Inflation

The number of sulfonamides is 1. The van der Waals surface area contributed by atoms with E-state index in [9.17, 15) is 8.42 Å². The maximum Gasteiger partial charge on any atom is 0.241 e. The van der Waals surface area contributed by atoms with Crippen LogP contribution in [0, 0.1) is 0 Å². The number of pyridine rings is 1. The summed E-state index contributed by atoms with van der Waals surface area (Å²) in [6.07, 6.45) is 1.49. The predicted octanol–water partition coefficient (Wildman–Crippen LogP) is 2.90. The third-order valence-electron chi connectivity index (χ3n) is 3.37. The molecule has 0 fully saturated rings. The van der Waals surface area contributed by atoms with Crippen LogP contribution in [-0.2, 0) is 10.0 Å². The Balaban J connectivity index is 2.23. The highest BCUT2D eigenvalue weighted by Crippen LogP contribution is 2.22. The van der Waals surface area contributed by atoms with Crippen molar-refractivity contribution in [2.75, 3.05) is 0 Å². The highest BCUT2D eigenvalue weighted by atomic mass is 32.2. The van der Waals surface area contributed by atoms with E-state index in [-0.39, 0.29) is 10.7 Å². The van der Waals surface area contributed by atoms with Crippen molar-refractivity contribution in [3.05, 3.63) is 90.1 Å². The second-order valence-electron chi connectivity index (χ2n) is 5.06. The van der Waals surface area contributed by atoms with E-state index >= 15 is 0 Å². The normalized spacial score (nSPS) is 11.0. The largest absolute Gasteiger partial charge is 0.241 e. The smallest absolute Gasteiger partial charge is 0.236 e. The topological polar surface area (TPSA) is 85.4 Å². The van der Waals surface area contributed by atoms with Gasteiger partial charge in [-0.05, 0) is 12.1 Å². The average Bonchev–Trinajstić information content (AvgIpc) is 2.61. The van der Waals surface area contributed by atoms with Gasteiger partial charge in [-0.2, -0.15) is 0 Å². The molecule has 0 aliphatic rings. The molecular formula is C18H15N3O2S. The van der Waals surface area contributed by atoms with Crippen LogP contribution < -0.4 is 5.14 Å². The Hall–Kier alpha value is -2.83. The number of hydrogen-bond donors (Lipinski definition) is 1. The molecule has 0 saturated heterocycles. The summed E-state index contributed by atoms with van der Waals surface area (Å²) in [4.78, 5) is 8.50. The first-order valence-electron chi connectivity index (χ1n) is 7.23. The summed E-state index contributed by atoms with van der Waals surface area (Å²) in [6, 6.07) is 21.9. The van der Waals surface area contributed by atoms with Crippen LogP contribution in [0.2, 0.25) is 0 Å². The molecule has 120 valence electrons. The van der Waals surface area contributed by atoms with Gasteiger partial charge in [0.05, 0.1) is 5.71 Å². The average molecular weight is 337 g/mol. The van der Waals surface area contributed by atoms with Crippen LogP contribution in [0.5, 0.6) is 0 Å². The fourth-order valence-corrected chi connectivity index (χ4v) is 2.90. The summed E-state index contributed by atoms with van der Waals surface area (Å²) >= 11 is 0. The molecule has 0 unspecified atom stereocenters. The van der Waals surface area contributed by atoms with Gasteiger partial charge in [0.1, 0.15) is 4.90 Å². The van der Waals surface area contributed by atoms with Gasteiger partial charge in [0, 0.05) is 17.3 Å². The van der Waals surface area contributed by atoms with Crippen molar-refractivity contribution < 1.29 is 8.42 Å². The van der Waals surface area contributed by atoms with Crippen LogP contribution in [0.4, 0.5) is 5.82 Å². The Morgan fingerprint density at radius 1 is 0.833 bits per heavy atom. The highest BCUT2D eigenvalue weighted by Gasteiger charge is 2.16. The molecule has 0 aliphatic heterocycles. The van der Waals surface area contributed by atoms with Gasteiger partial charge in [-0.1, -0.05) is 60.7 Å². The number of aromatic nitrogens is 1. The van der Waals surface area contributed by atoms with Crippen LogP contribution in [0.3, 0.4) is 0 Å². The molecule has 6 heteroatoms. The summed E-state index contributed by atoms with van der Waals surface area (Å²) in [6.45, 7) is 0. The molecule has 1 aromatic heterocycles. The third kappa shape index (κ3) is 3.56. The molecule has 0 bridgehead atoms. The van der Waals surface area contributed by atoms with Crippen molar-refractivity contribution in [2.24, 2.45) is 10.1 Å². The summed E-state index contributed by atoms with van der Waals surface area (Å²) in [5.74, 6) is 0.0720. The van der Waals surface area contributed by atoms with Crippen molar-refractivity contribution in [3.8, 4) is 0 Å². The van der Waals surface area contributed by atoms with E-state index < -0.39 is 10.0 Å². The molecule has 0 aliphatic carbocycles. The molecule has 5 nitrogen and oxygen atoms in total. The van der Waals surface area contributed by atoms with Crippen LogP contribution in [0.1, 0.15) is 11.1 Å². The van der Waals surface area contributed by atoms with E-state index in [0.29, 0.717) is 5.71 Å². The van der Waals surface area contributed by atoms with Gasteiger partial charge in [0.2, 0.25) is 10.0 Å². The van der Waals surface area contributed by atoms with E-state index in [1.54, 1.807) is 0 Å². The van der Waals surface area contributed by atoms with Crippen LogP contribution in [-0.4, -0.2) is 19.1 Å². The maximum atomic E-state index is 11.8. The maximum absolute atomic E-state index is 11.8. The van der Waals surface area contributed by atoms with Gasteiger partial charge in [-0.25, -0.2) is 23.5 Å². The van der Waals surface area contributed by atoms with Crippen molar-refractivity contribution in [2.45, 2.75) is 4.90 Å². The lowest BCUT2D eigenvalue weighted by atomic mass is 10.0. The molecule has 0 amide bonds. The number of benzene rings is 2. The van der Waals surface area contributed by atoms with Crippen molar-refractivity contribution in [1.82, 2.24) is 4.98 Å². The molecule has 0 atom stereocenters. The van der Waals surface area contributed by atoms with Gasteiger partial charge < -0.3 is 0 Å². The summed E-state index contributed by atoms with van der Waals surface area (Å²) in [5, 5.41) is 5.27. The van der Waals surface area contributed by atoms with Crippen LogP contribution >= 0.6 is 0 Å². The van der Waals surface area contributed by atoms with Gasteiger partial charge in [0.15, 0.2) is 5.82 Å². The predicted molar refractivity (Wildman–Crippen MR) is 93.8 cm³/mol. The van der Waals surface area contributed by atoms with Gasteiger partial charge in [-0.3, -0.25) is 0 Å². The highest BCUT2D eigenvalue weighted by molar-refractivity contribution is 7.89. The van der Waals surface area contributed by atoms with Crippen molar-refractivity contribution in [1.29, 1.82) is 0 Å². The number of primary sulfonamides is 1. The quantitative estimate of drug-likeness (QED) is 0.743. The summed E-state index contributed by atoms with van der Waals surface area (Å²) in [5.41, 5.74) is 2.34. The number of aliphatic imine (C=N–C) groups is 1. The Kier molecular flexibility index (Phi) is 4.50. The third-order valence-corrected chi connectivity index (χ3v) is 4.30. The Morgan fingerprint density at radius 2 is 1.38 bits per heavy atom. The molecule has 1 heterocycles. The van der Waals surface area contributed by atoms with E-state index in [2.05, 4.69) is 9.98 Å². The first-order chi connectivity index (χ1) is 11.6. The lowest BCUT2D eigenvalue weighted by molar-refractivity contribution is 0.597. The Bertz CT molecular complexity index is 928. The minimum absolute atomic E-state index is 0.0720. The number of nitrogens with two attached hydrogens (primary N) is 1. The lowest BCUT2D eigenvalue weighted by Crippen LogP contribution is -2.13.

Inflation in Africa (excluding Zimbabwe) accelerated to the double-digit level of 11.6 per cent in 2008, up sharply from 7.5 per cent in 2007, largely due to the impact of higher energy (mostly hydrocarbons), fertiliser and international food prices. This surge in inflation affected both net oil exporters and net oil importers although, as might be expected, the increase in inflation was larger by about 1 per cent for the latter. This group, (excluding Zimbabwe) experienced an upward surge of inflation from 7.9 per cent in 2007 to 13.5 per cent in 2008. In 2009, inflation in this group of countries is expected to return to about the same level as in 2006, and to fall further in 2010. In oil-exporting countries, inflation, which increased by less, is expected to fall more slowly. The number of African countries (excluding Zimbabwe) with double-digit inflation increased from only 6 in 2007 to 28 in 2008. This number will decline to 11 in 2009 and then to 6 in 2010. Even CFA franc countries, which have had historically low rates, experienced inflation in the high single digits, thus increasing the differential between them and the Euro zone considerably. The forecasts assume that the authorities will not need to tighten monetary policy significantly since commodity prices have already fallen sharply and domestic demand has weakened along with the deterioration of the economic outlook due to the international financial and economic crisis.